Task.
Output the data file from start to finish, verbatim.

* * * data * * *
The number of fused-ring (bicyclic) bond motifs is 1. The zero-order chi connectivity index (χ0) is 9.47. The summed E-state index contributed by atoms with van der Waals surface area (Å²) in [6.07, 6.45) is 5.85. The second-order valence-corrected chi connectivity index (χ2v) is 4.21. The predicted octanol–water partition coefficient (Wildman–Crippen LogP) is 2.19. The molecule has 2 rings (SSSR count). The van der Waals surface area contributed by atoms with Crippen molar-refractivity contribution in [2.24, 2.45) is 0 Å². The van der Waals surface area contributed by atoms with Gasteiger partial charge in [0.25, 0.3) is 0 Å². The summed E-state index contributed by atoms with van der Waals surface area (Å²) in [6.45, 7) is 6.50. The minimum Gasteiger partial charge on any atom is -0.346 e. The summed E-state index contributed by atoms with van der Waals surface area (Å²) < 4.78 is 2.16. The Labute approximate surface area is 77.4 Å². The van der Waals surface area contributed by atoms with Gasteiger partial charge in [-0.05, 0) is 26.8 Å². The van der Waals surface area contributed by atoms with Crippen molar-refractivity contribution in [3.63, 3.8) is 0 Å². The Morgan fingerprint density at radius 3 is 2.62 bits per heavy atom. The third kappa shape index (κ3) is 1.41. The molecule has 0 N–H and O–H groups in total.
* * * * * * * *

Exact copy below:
The number of fused-ring (bicyclic) bond motifs is 1. The zero-order chi connectivity index (χ0) is 9.47. The summed E-state index contributed by atoms with van der Waals surface area (Å²) in [6.07, 6.45) is 5.85. The second-order valence-corrected chi connectivity index (χ2v) is 4.21. The predicted octanol–water partition coefficient (Wildman–Crippen LogP) is 2.19. The molecule has 2 rings (SSSR count). The van der Waals surface area contributed by atoms with Crippen molar-refractivity contribution in [2.24, 2.45) is 0 Å². The van der Waals surface area contributed by atoms with Gasteiger partial charge in [0.25, 0.3) is 0 Å². The summed E-state index contributed by atoms with van der Waals surface area (Å²) in [6.45, 7) is 6.50. The minimum Gasteiger partial charge on any atom is -0.346 e. The summed E-state index contributed by atoms with van der Waals surface area (Å²) < 4.78 is 2.16. The Labute approximate surface area is 77.4 Å². The van der Waals surface area contributed by atoms with Gasteiger partial charge in [-0.05, 0) is 26.8 Å². The van der Waals surface area contributed by atoms with Crippen molar-refractivity contribution in [3.63, 3.8) is 0 Å². The Morgan fingerprint density at radius 3 is 2.62 bits per heavy atom. The third kappa shape index (κ3) is 1.41. The molecule has 0 N–H and O–H groups in total.